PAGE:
Through the plundering of the Sabeans and Chaldeans and the destruction of the great wind, the Devil came at Job with the spear of the temptation to be angry with God. Job suffered great loss, especially in losing ten children. And Job knew God’s hand brought the tribulation. Had Job not been wearing the breastplate, daily confessing, “Bless the Lord, O my soul! His hand is a hand of righteousness! All that I am and have is His, His to give, or His to take,” Job’s heart would have swollen with resentment of God and his bowels would have expanded with bitterness.

In the time of unimaginable calamity after Job had lost all his possessions, all ten of his children, and his own health, the Devil came at him with the spear of a difficult wife who tempted him to curse God and die. Satan must have thought it would be so easy to get Job to curse God, or to lose his temper and start clamoring and arguing with his wife, or to go around Uz grumbling about what a thorn in his flesh his wife was. Job did not do that. He wore a breastplate according to which he kept the door of his lips in love for God and his wife.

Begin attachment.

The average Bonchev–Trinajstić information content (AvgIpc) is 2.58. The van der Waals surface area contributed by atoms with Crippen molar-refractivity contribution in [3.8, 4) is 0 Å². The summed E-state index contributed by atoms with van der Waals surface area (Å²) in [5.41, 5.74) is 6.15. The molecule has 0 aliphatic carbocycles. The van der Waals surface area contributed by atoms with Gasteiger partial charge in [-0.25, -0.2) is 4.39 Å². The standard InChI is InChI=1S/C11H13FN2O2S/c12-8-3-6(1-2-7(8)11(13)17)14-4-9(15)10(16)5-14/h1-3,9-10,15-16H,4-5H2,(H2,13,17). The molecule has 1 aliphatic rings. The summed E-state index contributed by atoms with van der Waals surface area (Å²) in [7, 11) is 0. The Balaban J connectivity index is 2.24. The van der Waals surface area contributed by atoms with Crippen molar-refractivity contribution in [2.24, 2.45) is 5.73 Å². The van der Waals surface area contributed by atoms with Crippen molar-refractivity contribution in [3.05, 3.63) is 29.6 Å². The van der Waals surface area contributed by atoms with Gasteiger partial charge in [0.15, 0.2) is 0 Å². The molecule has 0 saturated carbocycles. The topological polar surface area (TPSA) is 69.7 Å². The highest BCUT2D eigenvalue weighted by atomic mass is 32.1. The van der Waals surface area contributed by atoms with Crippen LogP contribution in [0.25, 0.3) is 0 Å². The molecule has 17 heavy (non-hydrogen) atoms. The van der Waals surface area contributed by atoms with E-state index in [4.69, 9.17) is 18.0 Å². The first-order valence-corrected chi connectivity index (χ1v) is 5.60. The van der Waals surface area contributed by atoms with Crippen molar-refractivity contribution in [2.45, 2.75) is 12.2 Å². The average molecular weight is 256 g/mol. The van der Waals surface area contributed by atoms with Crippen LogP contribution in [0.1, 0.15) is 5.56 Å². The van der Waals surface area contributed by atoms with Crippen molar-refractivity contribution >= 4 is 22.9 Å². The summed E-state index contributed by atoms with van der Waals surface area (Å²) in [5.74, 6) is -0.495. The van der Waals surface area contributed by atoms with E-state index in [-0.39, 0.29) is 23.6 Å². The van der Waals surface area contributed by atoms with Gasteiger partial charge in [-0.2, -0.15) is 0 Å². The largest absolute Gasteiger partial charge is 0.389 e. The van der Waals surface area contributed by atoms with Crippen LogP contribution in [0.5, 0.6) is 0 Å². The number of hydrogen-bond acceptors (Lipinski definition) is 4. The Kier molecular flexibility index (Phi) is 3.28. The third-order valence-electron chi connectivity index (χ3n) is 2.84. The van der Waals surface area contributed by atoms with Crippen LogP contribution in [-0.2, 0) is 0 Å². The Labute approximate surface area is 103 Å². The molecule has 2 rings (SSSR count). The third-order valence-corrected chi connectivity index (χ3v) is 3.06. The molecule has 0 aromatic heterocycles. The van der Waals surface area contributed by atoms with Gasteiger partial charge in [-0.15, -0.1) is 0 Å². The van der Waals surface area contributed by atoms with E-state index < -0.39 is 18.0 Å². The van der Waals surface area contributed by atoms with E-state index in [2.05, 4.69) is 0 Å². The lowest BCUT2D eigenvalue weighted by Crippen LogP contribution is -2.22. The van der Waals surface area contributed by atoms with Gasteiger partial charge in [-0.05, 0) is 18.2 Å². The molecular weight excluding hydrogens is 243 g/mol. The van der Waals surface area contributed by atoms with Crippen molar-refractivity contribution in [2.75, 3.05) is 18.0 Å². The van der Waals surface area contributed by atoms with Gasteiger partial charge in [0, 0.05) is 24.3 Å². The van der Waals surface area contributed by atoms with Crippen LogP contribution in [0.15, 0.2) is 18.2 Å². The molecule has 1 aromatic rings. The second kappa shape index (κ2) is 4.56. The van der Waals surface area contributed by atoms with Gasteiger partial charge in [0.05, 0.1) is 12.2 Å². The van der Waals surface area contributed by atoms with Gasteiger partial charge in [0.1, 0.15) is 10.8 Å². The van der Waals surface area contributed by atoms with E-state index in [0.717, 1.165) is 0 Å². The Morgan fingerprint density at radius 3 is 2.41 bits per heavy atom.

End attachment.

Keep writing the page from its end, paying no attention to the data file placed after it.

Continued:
In Job 31:1, Job says he made a covenant with his eyes so that he would not think upon a maid (lust). Job’s resolve unto chastity was part of his breastplate. Without that breastplate Job may have walked outdoors one night and seen a maid bathing. Satan would see defenseless Job’s exposed chest and hurl a spear of the temptation to lust after the maid, and it would hit Job in the heart so that he lusted; and perhaps the lust would conceive and bring forth the sin of adultery as Job arranged for the maid to enter his bed chamber. Without that Spirit-worked actual righteousness of a resolve to be chaste before a holy God, Job would have had no power to stand and would have gone the way of David.